Economic Forecast Updated January 2009

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By Bill Conerly, Businomics, Conerly Consulting
The worst part of this forecast update is history.  The fourth quarter is still a forecast, because we won’t have official GDP data for another couple of weeks, but the monthly numbers we have are looking worse and worse.  As I mentioned recently, exports, are diving.  Then we got worse-than-expected news on December retail sales.  We knew it would be bad, but not quite this bad.

Looking forward, we still have a lot of monetary stimulus in the pipeline.  In my book, I described a very reliable phenomenon.  When the Fed starts to stimulate the economy through monetary policy, there will be an article in the New York Times or the Wall Street Journal (or both!) saying that monetary policy no longer works.  There will be no mention in the article about time lags.  Then the Fed’s actions will kick in, surprising the pessimists.  We’ll also see consumers kick in, as I mentioned in a video, as implied by the charts in a prior post.

So here’s my economic outlook:

The early quarters of recovery are sub-par.  We will not have the usual make-up-for-lost-growth experience, because the economy’s usual “low gear” is housing construction.  The overhang of excess supply will dampen new construction.  The key turnaround will be in consumer discretionary spending.  I think the fiscal stimulus package will occur too late to trigger the turnaround.  After the economy gets going, the public works elements of the stimulus package may offset reductions in defense spending.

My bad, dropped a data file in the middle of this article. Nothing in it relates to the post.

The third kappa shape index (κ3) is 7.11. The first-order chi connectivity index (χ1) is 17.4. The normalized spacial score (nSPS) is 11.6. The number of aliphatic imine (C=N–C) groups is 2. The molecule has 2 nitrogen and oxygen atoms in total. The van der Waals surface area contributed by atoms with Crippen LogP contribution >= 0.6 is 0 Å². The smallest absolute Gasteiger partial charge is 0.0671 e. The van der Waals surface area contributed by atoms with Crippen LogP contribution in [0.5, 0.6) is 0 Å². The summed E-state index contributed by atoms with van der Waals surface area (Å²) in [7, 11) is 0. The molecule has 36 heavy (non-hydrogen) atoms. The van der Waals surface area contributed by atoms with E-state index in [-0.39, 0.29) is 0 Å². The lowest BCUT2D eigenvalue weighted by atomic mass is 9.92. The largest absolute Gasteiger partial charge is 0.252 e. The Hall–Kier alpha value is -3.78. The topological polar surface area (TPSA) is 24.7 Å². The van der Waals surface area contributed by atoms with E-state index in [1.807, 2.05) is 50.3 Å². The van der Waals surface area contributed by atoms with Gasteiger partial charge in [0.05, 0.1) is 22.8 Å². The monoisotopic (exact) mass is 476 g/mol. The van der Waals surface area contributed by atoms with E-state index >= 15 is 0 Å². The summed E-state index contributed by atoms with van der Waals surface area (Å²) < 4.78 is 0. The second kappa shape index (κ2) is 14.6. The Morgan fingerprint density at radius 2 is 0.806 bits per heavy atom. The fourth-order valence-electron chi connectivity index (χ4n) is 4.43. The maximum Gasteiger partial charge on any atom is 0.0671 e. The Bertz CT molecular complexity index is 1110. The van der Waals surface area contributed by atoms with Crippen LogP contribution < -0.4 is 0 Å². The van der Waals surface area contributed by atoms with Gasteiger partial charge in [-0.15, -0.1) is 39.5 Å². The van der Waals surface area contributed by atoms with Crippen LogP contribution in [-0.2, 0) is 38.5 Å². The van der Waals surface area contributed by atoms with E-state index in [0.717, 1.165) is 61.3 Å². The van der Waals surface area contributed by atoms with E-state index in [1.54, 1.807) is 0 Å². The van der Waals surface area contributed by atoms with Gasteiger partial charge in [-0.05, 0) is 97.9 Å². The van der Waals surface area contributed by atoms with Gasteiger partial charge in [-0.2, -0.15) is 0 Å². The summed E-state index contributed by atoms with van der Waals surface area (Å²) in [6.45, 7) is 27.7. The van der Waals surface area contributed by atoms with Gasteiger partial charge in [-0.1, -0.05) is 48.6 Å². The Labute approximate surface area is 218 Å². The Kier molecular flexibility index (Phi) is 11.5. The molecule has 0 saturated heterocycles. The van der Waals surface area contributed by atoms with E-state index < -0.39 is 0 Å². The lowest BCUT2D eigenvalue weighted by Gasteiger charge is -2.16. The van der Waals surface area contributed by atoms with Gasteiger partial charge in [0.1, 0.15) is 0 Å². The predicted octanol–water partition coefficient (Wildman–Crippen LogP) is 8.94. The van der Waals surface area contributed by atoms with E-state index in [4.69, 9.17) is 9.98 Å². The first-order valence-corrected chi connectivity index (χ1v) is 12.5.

If I’m right, then late 2009, or early 2010, the Fed will either raise interest rates sharply, or let inflation accelerate.  I believe they’ll raise rates, but one of my respected colleagues makes a strong argument that the Fed won’t raise rates, they’ll let inflation get going.  That’s a real risk, but I’m sticking with higher interest rates as the more likely event.

I know plenty of folks can’t believe that this recession will end soon.  Let me note first that my forecast isn’t very optimistic, because of the lackluster recovery.

Second, behavioral finance research has confirmed “recency bias.”  People tend to overweight recent information.  I think that’s part of the doom-and-gloom mood right now.  People are forgetting that we always get over recessions.